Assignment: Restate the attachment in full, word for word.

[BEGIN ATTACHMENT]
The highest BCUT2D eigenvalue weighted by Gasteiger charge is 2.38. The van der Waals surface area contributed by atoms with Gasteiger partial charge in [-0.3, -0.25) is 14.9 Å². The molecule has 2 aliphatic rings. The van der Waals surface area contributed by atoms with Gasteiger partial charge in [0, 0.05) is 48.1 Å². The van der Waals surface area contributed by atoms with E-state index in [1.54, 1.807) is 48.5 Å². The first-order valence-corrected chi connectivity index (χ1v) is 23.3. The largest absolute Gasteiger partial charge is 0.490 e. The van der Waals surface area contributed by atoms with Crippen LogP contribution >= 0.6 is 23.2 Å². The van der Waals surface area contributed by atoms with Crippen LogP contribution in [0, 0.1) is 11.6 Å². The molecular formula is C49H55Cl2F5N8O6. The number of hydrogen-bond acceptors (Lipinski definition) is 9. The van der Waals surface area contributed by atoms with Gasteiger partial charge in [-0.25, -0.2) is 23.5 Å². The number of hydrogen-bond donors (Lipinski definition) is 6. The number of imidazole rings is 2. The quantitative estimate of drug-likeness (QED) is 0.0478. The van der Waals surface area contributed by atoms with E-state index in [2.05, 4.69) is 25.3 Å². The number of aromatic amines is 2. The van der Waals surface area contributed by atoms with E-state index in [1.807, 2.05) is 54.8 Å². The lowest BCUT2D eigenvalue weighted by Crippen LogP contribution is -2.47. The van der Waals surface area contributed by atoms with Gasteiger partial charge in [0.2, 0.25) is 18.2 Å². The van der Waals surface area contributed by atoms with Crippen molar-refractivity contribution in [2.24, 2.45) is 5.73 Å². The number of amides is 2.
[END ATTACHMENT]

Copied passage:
The highest BCUT2D eigenvalue weighted by Gasteiger charge is 2.38. The van der Waals surface area contributed by atoms with Gasteiger partial charge in [-0.3, -0.25) is 14.9 Å². The molecule has 2 aliphatic rings. The van der Waals surface area contributed by atoms with Gasteiger partial charge in [0, 0.05) is 48.1 Å². The van der Waals surface area contributed by atoms with E-state index in [1.54, 1.807) is 48.5 Å². The first-order valence-corrected chi connectivity index (χ1v) is 23.3. The largest absolute Gasteiger partial charge is 0.490 e. The van der Waals surface area contributed by atoms with Crippen LogP contribution >= 0.6 is 23.2 Å². The van der Waals surface area contributed by atoms with Crippen LogP contribution in [0, 0.1) is 11.6 Å². The molecular formula is C49H55Cl2F5N8O6. The number of hydrogen-bond acceptors (Lipinski definition) is 9. The van der Waals surface area contributed by atoms with Gasteiger partial charge in [-0.25, -0.2) is 23.5 Å². The number of hydrogen-bond donors (Lipinski definition) is 6. The number of imidazole rings is 2. The quantitative estimate of drug-likeness (QED) is 0.0478. The van der Waals surface area contributed by atoms with E-state index in [2.05, 4.69) is 25.3 Å². The number of aromatic amines is 2. The van der Waals surface area contributed by atoms with E-state index in [1.807, 2.05) is 54.8 Å². The lowest BCUT2D eigenvalue weighted by Crippen LogP contribution is -2.47. The van der Waals surface area contributed by atoms with Gasteiger partial charge in [0.2, 0.25) is 18.2 Å². The van der Waals surface area contributed by atoms with Crippen molar-refractivity contribution in [2.24, 2.45) is 5.73 Å². The number of amides is 2.